Editorial, by Stone Korshak

RIO DE JANEIRO, BRAZIL – The Cidade Maravilhosa (Wonderful City) is easy to fall in love with, as a visitor you are struck by the amazing sweeping beaches lined with palm trees and flanked by towering mountains of plush green tropical forest. The weather helps, with an average annual temperature of 23 °C (73 °F), and a typical sunny summer day reaching 35 °C (95 °F).

Stone Korshak, Editor and Publisher of The Rio Times.
Stone Korshak, Editor and Publisher of The Rio Times.

Yet the city of some 6.3 million aspires to be more than just a tourist destination. For the last half century Rio de Janeiro has been passed over by industry for São Paulo, and politically hung out to dry by Brasília (which took over hosting the nation’s capital in 1960).

In the last decade though, since the Workers Party (PT) lead by ex-President Luiz Inácio Lula da Silva (aka ‘Lula’), and the current President Dilma Rousseff, along with the state level PMDB party (with governor Sérgio Cabral) have been in power, the alliance between parties at the federal and state has thrived and paid off for Rio.

What has really helped foster the success and progress for the city and state of the same name, has been the discovery of vast oil reserves in 2007. Buried deep in the “pre-salt” layer under the ocean floor just a few hundred kilometers off the coast of Rio (as well as Espírito Santo and São Paulo states to the north and south), predictions put Brazil in the top three petroleum producers in the world by 2020.

For Brazil and Rio it has resulted in a windfall of foreign and domestic investment, and the PT’s socialist agenda has helped spread the wealth in unprecedented levels. Public welfare programs like Bolsa Familia and affordable housing program Minha Casa, Minha Vida are credited with lifting millions from extreme poverty.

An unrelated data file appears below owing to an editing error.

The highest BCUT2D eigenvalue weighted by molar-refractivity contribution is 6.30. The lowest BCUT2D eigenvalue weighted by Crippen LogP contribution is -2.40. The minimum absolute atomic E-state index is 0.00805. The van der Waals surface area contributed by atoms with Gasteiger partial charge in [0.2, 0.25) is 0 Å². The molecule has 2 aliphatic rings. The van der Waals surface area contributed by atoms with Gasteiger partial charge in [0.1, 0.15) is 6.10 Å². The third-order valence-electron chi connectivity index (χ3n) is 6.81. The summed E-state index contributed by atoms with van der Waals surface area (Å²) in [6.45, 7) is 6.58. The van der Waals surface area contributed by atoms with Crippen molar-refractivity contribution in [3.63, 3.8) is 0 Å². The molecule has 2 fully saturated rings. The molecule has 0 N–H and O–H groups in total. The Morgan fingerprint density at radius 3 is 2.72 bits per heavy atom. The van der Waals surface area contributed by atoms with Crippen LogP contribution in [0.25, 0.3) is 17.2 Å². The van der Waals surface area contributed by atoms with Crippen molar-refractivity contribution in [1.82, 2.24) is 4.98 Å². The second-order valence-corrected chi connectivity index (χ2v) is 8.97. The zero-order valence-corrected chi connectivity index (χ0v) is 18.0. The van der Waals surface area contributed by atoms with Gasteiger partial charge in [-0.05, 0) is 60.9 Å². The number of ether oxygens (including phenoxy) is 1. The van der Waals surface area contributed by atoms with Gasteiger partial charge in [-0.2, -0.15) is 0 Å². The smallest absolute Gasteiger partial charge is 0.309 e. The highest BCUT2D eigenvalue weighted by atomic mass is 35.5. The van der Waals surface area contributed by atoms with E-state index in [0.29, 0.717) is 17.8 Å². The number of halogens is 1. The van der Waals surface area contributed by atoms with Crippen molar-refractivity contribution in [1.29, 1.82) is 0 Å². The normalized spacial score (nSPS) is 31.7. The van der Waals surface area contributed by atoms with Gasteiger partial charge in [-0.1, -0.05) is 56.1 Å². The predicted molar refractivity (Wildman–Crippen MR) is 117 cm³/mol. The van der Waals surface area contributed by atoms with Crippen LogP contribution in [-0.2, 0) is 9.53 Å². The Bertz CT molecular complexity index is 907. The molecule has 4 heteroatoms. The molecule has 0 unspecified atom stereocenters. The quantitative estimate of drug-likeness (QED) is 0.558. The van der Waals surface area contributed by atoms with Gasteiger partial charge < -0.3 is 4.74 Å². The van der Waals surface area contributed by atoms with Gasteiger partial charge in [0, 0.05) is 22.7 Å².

For most of the last decade the public spending has been tremendously popular. One needs to remember, just in Rio some 22 percent of the population live in favelas – which literally translates to slums or shantytowns – but represents a wide socioeconomic variety of communities.

Yet, the PT, and all Brazilian government, is also known for their legendary corruption. Current president Rousseff saw seven of her ministers ousted under corruption allegations in her first year, and last year the landmark Mensalão scandal gutted the PT for a monthly cash-for-votes scheme. The real surprise was that political figures were actually convicted and started serving jail time.

Even so the political environment in 2013 was dominated by the public unrest which brought millions to the street protesting in June last year, sparked by a R$0.20 increase in bus fairs. The root cause being that Brazil has one of the most expensive governments in the world, and their tax revenue is breaking records, this year reaching R$1 trillion (or US$410 billion – up 3.63 percent over last year). However the people are not seeing key progress in infrastructure, education and health.

In short, the rich are getting richer, and the poor – and new middle classes – are becoming increasingly unaccepting of institutionalized corruption and sharp increases in the cost of living. Promises have been made by the government but the patience of the population has been tested and with the 2014 FIFA World Cup arriving in June, the threat of more protests looms.

Protesters in 2013, Rio de Janeiro, Brazil News
Protesters in 2013, photo by Marcelo Camargo/ABr.


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